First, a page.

Cappella Romana calls out to a higher power

Times Staff Writer

Cappella Romana's concert Sunday afternoon at the Getty Center was sold out. That's an encouraging sign but also a bewildering one.

What can this austere, text-based, Eastern Orthodox Church music, dating from the late 13th to the late 15th century, mean to the listener today, even when sung with such strength and commitment as it was by this Portland, Ore.-based seven-member a cappella male ensemble led by Alexander Lingas?

Imagine being transported back to the first performance of a Bach cantata. The music was not meant for entertainment but for involving the congregation in a service. Later generations have divorced the music from that source. The cantatas live that way, but they're different.

The music of the Cappella program, taken from manuscripts in the Holy Monastery of St. Catherine at the foot of Mt. Sinai and meant to complement the museum's "Holy Image, Hallowed Ground: Icons From Sinai" exhibition, remains more closely tied to the source.

However much it offered in the way of beautiful singing or sensuous appeal, its intention was to inform and establish a relationship between the listener and the faith of the church. From that point of view, criticism of performance is irrelevant.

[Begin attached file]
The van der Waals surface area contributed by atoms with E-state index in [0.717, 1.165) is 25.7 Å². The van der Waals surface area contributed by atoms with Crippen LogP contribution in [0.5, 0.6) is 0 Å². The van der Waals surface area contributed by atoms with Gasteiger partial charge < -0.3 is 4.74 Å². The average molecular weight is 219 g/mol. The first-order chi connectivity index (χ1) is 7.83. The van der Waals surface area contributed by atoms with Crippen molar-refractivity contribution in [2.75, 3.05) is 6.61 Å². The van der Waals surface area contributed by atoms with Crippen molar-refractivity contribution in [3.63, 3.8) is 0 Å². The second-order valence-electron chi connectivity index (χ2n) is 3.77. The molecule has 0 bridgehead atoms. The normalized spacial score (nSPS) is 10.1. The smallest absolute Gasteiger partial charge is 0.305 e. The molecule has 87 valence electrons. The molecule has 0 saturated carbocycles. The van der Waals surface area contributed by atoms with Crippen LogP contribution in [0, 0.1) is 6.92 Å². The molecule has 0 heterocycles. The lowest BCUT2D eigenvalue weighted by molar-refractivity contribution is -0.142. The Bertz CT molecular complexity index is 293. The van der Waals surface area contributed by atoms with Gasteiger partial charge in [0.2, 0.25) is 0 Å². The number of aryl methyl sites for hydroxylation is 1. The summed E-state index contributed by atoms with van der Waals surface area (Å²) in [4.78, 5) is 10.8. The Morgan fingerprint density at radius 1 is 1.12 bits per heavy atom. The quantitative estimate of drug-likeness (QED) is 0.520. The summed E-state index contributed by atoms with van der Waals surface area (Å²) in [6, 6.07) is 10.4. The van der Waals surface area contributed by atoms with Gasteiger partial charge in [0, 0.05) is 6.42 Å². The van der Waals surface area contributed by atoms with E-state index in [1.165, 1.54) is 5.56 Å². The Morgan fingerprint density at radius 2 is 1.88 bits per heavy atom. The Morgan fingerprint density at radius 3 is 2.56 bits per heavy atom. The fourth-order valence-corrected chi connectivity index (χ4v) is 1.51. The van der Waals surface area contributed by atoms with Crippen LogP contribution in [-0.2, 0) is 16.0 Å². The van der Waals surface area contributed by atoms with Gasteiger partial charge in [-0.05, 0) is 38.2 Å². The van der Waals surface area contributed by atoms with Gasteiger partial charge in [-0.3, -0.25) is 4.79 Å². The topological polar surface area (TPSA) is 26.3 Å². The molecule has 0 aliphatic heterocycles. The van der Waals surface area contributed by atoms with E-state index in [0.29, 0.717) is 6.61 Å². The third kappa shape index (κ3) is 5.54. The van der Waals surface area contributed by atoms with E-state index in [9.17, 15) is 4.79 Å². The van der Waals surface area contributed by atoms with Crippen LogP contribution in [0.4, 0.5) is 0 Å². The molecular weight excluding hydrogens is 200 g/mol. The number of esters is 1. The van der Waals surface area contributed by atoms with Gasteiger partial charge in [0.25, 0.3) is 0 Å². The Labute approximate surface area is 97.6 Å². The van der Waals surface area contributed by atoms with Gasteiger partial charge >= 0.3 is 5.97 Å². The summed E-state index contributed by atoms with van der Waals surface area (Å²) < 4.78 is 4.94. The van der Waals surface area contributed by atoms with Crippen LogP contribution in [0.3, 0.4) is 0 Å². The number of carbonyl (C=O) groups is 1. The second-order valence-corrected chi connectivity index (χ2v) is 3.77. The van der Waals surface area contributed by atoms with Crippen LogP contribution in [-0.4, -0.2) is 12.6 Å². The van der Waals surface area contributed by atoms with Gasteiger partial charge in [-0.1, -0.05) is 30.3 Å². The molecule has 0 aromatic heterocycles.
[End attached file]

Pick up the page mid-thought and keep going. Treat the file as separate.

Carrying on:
Perhaps to create the ambience of a church in the dry acoustics of the Harold M. Williams Auditorium, the singers were amplified. The music consisted of straightforward chant (alone and layered above a bass drone), melismatic extensions and more virtuosic and complex dramatic segments. Meaning was enhanced in small ways: -- a series of Alleluias on a rising, stepwise sequence, a surge on a single word, the fanning out in color and dynamic on a phrase, a cadence on a unison.

The post-intermission "Service of the Furnace" used all three kinds of singing to tell the story of Shadrach, Meshach and Abednego cast into a fiery furnace because they refused to worship a golden idol set up by King Nebuchadnezzar. In this text, the three children have no names because their names are not significant; only their relationship to God is.

When, in an interpolated section, Nebuchadnezzar sees an angel preserving the children, his vocal line pushes into stratospheric heights to express his astonishment. But the music soon dampens down, returning to its true purpose, worship of God.

Here we have the answer to what this music can mean to us today. We may still seek relationship with something higher.


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